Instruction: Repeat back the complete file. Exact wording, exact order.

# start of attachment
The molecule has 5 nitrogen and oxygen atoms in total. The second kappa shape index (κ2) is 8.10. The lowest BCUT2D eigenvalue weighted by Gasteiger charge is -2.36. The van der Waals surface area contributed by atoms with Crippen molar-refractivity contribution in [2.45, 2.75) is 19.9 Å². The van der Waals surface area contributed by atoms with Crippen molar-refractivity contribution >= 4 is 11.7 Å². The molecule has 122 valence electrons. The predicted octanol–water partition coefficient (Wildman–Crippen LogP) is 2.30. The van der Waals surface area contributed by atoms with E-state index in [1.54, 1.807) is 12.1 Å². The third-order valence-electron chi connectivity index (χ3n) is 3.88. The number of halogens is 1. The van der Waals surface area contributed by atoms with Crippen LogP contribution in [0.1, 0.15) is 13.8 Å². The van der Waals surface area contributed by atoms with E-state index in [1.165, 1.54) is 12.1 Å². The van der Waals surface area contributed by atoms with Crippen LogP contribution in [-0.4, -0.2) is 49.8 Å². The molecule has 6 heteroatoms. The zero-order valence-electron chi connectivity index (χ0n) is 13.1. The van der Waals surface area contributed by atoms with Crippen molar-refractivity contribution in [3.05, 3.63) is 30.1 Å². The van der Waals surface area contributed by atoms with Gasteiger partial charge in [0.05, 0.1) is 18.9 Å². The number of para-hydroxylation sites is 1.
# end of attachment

The molecule has 5 nitrogen and oxygen atoms in total. The second kappa shape index (κ2) is 8.10. The lowest BCUT2D eigenvalue weighted by Gasteiger charge is -2.36. The van der Waals surface area contributed by atoms with Crippen molar-refractivity contribution in [2.45, 2.75) is 19.9 Å². The van der Waals surface area contributed by atoms with Crippen molar-refractivity contribution >= 4 is 11.7 Å². The molecule has 122 valence electrons. The predicted octanol–water partition coefficient (Wildman–Crippen LogP) is 2.30. The van der Waals surface area contributed by atoms with E-state index in [1.54, 1.807) is 12.1 Å². The third-order valence-electron chi connectivity index (χ3n) is 3.88. The number of halogens is 1. The van der Waals surface area contributed by atoms with Crippen LogP contribution in [0.1, 0.15) is 13.8 Å². The van der Waals surface area contributed by atoms with E-state index in [1.165, 1.54) is 12.1 Å². The van der Waals surface area contributed by atoms with Crippen LogP contribution in [-0.4, -0.2) is 49.8 Å². The molecule has 6 heteroatoms. The zero-order valence-electron chi connectivity index (χ0n) is 13.1. The van der Waals surface area contributed by atoms with Crippen molar-refractivity contribution in [3.05, 3.63) is 30.1 Å². The van der Waals surface area contributed by atoms with Gasteiger partial charge in [0.05, 0.1) is 18.9 Å². The number of para-hydroxylation sites is 1.